George Russell’s reputation in Formula 1 has been built on his superb qualifying performances for Williams during the past two-and-a-half seasons, but Mercedes hasn’t signed him simply to be another ‘Mr Saturday’.
After all, it effectively already had that in the driver Russell will replace, Valtteri Bottas.
Mercedes won’t have committed to the switch without being confident Russell is an upgrade, both in terms of his performance level and his potential as a long-term successor to 36-year-old Lewis Hamilton.
But given Russell’s patchy race results, which beyond the extraordinary second place in the Spa non-race amounts to a couple of minor points finishes – one in his 48 Williams starts and the other on his one-off outing for Mercedes in last year’s Sakhir Grand Prix – you can draw legitimate comparisons between his performance patterns and that of Bottas.
Considering Hamilton has a record 101 pole positions in F1, Bottas’s achievement in outqualifying him just under one third of the time shows his single-lap strength. As Red Bull has discovered, finding a driver who can be close to a superstar team leader is no easy feat, so even with his performances relative to Hamilton on Saturdays regressing this season compared to 2020, to be fewer than two tenths of a second off on average this year is impressive. The majority of drivers on the grid would struggle to match that.
Where Bottas loses out is on Sundays. His underlying pace is good, but when things become more complicated over race stints things often get away from him, which explains why he’s only won nine times in his 90 Mercedes starts. In that same period, Hamilton has won 46 grands prix. Regardless of the occasional races where Bottas has been compromised to help Hamilton, Bottas’s Sunday inferiority is clear.
Russell’s qualifying statistics are remarkable. He has only been outqualified once by a team-mate in his 49 outings in Formula 1, with his sole defeat to Bottas during his one-off for Mercedes in last year’s Sakhir Grand Prix, where even in an unfamiliar car that he wasn’t entirely comfortably in he lapped just 0.026s slower in qualifying.
At Williams, Russell has a 100% qualifying record. While his team-mates have been Robert Kubica, who was a shadow of the potential world champion he was prior to the devastating injury that changed his life in 2011, and the solid but unspectacular Nicholas Latifi, it still reflects how consistent he has been. He’s also becoming increasingly strong at making steps with each run in qualifying, a crucial skill for a driver who will be expected to be a regular pole position contender next year.
The problem is that Russell has struggled to translate his qualifying heroics into points despite reaching Q2 10 times in 11 races this year – twice going a step further into Q3 – and nine times out of 16 outings for Williams in 2020.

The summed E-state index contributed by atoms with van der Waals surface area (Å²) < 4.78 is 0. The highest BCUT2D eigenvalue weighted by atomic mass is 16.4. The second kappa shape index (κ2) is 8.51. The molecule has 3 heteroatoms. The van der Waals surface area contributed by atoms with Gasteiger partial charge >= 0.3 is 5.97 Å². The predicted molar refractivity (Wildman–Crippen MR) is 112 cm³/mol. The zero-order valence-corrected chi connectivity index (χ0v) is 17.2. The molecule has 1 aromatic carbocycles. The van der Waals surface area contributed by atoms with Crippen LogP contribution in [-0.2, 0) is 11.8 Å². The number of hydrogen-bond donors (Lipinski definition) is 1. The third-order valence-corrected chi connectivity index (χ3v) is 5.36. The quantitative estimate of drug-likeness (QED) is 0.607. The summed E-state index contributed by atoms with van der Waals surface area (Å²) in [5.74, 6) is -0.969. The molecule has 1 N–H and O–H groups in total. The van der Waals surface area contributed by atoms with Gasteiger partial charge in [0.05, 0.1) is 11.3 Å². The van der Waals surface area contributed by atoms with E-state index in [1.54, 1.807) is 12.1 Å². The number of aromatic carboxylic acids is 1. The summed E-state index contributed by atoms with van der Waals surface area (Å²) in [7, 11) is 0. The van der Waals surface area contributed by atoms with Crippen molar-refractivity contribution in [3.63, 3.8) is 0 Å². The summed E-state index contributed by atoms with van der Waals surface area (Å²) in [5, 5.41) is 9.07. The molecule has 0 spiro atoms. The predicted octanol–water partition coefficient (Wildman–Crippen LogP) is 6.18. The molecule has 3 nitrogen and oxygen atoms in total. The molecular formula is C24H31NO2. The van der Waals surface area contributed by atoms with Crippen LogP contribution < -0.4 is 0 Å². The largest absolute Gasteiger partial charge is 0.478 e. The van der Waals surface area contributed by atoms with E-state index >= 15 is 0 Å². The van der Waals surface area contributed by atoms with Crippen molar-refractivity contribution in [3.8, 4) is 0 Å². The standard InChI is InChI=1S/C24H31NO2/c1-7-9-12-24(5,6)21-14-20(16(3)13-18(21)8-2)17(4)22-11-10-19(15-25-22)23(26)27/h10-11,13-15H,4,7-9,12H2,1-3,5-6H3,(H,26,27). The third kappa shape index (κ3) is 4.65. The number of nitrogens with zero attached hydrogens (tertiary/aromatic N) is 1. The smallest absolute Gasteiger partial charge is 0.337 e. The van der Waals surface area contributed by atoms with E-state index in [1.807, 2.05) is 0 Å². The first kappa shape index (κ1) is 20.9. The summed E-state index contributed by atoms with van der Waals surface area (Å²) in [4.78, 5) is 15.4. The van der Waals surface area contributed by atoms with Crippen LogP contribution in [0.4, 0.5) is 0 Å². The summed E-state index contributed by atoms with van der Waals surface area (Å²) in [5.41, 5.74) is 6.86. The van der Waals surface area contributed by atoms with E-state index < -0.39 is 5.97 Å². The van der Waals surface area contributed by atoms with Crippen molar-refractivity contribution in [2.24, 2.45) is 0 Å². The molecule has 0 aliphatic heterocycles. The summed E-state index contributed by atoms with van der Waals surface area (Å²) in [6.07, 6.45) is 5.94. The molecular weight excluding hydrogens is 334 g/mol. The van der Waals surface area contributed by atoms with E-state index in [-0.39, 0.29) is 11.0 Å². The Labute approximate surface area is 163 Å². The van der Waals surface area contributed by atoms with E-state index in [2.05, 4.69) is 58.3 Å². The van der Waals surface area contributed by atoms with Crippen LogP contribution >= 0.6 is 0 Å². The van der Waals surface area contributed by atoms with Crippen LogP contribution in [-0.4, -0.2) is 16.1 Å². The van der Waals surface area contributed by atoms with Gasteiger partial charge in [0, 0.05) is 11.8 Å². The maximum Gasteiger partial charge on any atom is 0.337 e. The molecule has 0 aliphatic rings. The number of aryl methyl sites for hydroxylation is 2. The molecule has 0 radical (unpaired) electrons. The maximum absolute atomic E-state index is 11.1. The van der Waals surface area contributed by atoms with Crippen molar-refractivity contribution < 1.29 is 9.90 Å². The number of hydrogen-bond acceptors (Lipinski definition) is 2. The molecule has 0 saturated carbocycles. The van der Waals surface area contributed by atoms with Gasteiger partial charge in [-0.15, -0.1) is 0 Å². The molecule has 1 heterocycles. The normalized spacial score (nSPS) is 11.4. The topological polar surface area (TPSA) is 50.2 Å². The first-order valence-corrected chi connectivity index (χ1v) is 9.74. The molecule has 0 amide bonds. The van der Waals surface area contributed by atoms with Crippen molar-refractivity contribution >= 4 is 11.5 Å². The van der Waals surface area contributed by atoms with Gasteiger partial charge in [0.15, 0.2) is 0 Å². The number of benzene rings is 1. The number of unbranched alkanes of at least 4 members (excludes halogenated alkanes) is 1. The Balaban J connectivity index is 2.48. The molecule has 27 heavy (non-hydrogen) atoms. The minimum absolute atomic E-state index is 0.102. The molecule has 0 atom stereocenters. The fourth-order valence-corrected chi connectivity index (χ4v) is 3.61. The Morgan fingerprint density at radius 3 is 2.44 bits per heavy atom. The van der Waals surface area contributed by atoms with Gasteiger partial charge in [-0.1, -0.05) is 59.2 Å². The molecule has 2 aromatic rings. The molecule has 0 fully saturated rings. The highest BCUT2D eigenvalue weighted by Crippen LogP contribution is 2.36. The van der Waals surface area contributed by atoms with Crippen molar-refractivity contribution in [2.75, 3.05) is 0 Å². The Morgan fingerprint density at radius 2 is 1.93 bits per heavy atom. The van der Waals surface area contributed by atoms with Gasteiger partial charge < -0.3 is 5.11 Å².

He has also had some high-profile failures when points are on offer, notably what he called his “amateur” crash under the safety car at Imola and poor final standing restart at Mugello last year. He was also on course for points at Imola this year when he took to the grass while attempting to pass Bottas and was pitched into the side of the Mercedes.
Russell’s best F1 weekend to date, last month’s Belgian Grand Prix, was entirely predicated on qualifying form given he converted that famous second on the grid in a wet qualifying session into runner-up spot in the race. No matter that Russell had set his sights on a top five if the race was wet, given this was a grand prix unworthy of the name it further fuelled criticisms from some quarters that he’s a qualifier, not a racer.
So it’s fair to ask if Russell can back up his qualifying excellent with race performance, and indeed if there is any substance to the allegation that he is a ‘choker’ in pressure situations given in most of the few occasions there has been a points finish on offer at Williams, it hasn’t come off.
But it’s not difficult to build an argument against that interpretation. Firstly, he finally broke his Williams duck with eighth place in the Hungarian Grand Prix and showed no signs of throwing away that opportunity. That he finished behind Latifi was down to the unusual circumstances of the race given Latifi got ahead while Russell was hindered by the first-corner chaos.
Likewise, when Russell had his big chance in the Mercedes in the Sakhir Grand Prix last year, he drove an exemplary race.
But for the Mercedes pitstop catastrophe, which cost him the lead under the safety car, and the puncture he picked up after passing Bottas that ended his likely progress back to first place, he would have taken a sensational win.
To have performed so well under pressure after being pitched in at the last minute was a remarkable performance and made Russell’s promotion to Mercedes for 2022 almost inevitable.
But there are aspects of Russell’s race performance that do need work, something he’s not afraid to admit.
In his first season with Williams, his problems on the first lap were clear as he started lap two behind Kubica 11 times despite his qualifying superiority. He was honest about the problem, putting it partly down to the disruption caused by the aerodynamic turbulence, compounded by the fact that he was extremely cautious to avoid contact given the financial and parts problems Williams had that season.